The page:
1319. Innate lymphocytes regulate eosinophil recruitment in infection and homeostasis
Session: Poster Abstract Session: Biomarkers and Correlates of Protection
Saturday, October 5, 2013
Room: The Moscone Center: Poster Hall C
Background: The classical hallmarks of helminth immunity, asthma, and allergy, coordinated by CD4+ T helper Type 2 (Th2) cells, include antibody production, mucus secretion, and innate effector cell recruitment. The cytokines interleukin (IL)-4, IL-5, and IL-13 drive these responses, but more specific understanding of the cells and interactions involved in helminth resistance or allergy pathogensis is needed to improved disease treatment.

Methods: IL-5 is the specific survival and maturation factor for eosinophils and is essential for eosinophilia. We generated IL-5 and IL-13 reporter mice to study eosinophil recruitment in response to helminth infection.

Results: Innate IL-5-producing lymphocytes were found throughout resting tissues. After infection, IL-5-producing cells increased in number and in fluorescence intensity, corresponding with local eosinophilia. Deletion of IL-5-producers and analysis of an IL-5/IL-13 co-regulation revealed different expression patterns in different effector cell types. In a CD4+ T cell transfer system, innate IL-5 was required for tissue eosinophilia.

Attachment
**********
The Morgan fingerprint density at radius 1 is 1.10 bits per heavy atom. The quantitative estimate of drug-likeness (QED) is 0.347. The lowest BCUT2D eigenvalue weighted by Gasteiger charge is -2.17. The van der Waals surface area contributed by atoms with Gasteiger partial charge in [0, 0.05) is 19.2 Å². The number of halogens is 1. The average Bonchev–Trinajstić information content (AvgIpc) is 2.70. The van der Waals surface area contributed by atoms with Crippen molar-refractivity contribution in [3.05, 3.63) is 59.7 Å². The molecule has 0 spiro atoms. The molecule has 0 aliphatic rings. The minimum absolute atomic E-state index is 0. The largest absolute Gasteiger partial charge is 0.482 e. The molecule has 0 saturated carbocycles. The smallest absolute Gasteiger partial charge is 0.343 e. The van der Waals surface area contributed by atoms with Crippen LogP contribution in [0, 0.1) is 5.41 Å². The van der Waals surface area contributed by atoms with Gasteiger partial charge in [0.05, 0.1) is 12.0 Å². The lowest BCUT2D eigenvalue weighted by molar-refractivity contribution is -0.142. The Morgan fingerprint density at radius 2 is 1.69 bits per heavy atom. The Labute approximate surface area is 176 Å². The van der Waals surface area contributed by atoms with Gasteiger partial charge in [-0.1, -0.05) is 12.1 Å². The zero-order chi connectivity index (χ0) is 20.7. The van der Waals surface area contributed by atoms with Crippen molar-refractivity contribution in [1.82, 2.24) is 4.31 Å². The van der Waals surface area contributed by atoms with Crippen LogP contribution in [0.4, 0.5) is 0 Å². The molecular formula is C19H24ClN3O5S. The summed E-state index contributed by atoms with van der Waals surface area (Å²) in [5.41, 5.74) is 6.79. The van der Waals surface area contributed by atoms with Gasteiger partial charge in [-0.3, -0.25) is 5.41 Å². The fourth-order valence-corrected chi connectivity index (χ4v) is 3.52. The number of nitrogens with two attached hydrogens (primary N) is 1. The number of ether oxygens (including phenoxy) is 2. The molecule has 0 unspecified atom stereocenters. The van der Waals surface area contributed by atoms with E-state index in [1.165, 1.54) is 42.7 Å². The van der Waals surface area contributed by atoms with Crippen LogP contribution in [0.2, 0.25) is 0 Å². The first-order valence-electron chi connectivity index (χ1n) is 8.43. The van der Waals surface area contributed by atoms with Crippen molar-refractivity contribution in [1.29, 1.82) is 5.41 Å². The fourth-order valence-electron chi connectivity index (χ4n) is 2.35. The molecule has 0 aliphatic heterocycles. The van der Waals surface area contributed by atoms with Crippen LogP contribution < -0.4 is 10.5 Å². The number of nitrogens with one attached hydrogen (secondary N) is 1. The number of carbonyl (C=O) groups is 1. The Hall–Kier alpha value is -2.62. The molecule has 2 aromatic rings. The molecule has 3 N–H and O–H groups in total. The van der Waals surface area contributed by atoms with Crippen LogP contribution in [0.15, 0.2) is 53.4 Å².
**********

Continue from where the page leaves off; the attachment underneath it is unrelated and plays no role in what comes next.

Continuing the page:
Conclusion: Innate lymphocytes and Th2 cells produce IL-5 and IL-13. Th2 cells are required for worm clearance, however ILC2-derived IL-5 was required for tissue eosinophilia. Studies are ongoing to define the relationship between these cell types.

Jesse Nussbaum, MD1, Hong-Erg Liang, PhD1, Steven Van Dyken, PhD1, Laurence Cheng, MD, PhD2 and Richard Locksley, MD1,3, (1)Division of Infectious Diseases, University of California San Francisco, San Francisco, CA, (2)Pediatrics, University of California San Francisco, San Francisco, CA, (3)Howard Hughes Medical Institute, San Francisco, CA

Disclosures:

J. Nussbaum, None

H. E. Liang, None

S. Van Dyken, None

L. Cheng, None

R. Locksley, None

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